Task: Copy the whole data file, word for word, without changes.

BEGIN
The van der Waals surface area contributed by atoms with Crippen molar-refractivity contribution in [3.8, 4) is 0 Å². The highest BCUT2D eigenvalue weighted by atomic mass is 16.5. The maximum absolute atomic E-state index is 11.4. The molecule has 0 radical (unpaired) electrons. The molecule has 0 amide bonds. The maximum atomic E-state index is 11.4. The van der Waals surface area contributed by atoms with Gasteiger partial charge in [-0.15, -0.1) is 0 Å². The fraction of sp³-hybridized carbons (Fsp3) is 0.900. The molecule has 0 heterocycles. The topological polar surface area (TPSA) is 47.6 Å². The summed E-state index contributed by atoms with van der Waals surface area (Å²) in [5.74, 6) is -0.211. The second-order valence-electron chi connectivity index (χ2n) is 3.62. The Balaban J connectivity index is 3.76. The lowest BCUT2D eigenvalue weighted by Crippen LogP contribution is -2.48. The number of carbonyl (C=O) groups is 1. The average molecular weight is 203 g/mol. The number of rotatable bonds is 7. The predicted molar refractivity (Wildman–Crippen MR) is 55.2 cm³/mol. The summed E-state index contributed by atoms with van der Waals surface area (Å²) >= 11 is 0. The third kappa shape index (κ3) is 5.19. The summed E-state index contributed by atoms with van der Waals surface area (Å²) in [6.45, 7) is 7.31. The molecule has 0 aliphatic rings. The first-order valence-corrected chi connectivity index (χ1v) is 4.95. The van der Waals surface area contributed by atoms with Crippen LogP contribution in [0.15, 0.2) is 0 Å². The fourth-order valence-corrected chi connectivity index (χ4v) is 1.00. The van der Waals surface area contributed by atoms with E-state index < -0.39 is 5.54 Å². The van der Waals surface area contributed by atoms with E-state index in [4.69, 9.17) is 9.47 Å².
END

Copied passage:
The van der Waals surface area contributed by atoms with Crippen molar-refractivity contribution in [3.8, 4) is 0 Å². The highest BCUT2D eigenvalue weighted by atomic mass is 16.5. The maximum absolute atomic E-state index is 11.4. The molecule has 0 radical (unpaired) electrons. The molecule has 0 amide bonds. The maximum atomic E-state index is 11.4. The van der Waals surface area contributed by atoms with Gasteiger partial charge in [-0.15, -0.1) is 0 Å². The fraction of sp³-hybridized carbons (Fsp3) is 0.900. The molecule has 0 heterocycles. The topological polar surface area (TPSA) is 47.6 Å². The summed E-state index contributed by atoms with van der Waals surface area (Å²) in [5.74, 6) is -0.211. The second-order valence-electron chi connectivity index (χ2n) is 3.62. The Balaban J connectivity index is 3.76. The lowest BCUT2D eigenvalue weighted by Crippen LogP contribution is -2.48. The number of carbonyl (C=O) groups is 1. The average molecular weight is 203 g/mol. The number of rotatable bonds is 7. The predicted molar refractivity (Wildman–Crippen MR) is 55.2 cm³/mol. The summed E-state index contributed by atoms with van der Waals surface area (Å²) >= 11 is 0. The third kappa shape index (κ3) is 5.19. The summed E-state index contributed by atoms with van der Waals surface area (Å²) in [6.45, 7) is 7.31. The molecule has 0 aliphatic rings. The first-order valence-corrected chi connectivity index (χ1v) is 4.95. The van der Waals surface area contributed by atoms with Crippen LogP contribution in [0.15, 0.2) is 0 Å². The fourth-order valence-corrected chi connectivity index (χ4v) is 1.00. The van der Waals surface area contributed by atoms with E-state index < -0.39 is 5.54 Å². The van der Waals surface area contributed by atoms with E-state index in [4.69, 9.17) is 9.47 Å².